The logical consequence of bond issuance is the demand for transparency and accountability by investors to local governments as issuers , and investors will always monitor the performance of local governments in managing their development funds. Investors will demand performance and reporting that must be good, in addition to paying walking obligations.

Thus, the local government employees carry out the concept of good and clean governance and must also change the paradigm in managing finance and accountability. The accountability and transparency demanded by investors will cover the entire bond issuance process. Although Bapepam does not require a rating, the regional government must be able to provide adequate public accountability through an independent audit that can be accessed by stake holders.

It is no longer possible for local governments to use the same approach in managing debt from the central government that is bilateral and often negotiable when due. In managing bonds, investors demand consistency in the payment of coupons, interest and principal bonds according to time, or the regional government will be assessed as default. If this happens, the regional government will lose market confidence and it will affect that there will be no more investors interested in financial instruments issued by the local government in the future.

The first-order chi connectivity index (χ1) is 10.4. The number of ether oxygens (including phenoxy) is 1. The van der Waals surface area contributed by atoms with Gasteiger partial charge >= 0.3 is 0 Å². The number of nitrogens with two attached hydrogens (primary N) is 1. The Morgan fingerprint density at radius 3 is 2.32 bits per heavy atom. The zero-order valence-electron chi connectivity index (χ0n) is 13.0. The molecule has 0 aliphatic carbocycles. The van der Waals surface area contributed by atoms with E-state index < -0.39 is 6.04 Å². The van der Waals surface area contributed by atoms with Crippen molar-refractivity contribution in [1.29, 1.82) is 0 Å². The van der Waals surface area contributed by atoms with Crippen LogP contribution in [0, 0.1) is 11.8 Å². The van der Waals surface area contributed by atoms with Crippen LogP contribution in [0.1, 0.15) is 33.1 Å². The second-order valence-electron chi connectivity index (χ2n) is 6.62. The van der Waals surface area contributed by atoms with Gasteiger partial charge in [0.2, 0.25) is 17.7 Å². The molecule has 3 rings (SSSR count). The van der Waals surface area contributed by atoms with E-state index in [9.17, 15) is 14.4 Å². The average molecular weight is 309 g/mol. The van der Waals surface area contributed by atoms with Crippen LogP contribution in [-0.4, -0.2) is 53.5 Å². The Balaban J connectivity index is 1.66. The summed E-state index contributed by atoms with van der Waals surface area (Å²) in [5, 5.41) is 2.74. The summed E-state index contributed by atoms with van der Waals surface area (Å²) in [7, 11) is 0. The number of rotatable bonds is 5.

In issuing OD local governments must refer to real needs and ability to pay. The central government seems to be anticipating this, it is seen that the stipulated requirement that the total regional government debt, including its withdrawal, should not exceed 75 percent of the regional budget. The ratio of regional financial capacity to repay loans (debt service coverage ratio / DSCR) should not exceed 2.5%. Do not let the local government have to do reprofiling of the debt due to the payment of the principal, which encourages the increase in bond interest costs and reduces the allocation of funds for development, as well as the loss of market confidence.

Demands for transparency must also be implemented in choosing lead underwriters . There should be no hidden interest whatsoever, considering this is a crucial step that can affect market confidence in bonds issued. This includes not allowing investment fund companies that carry out all forms of window dressing and local governments to just sign it.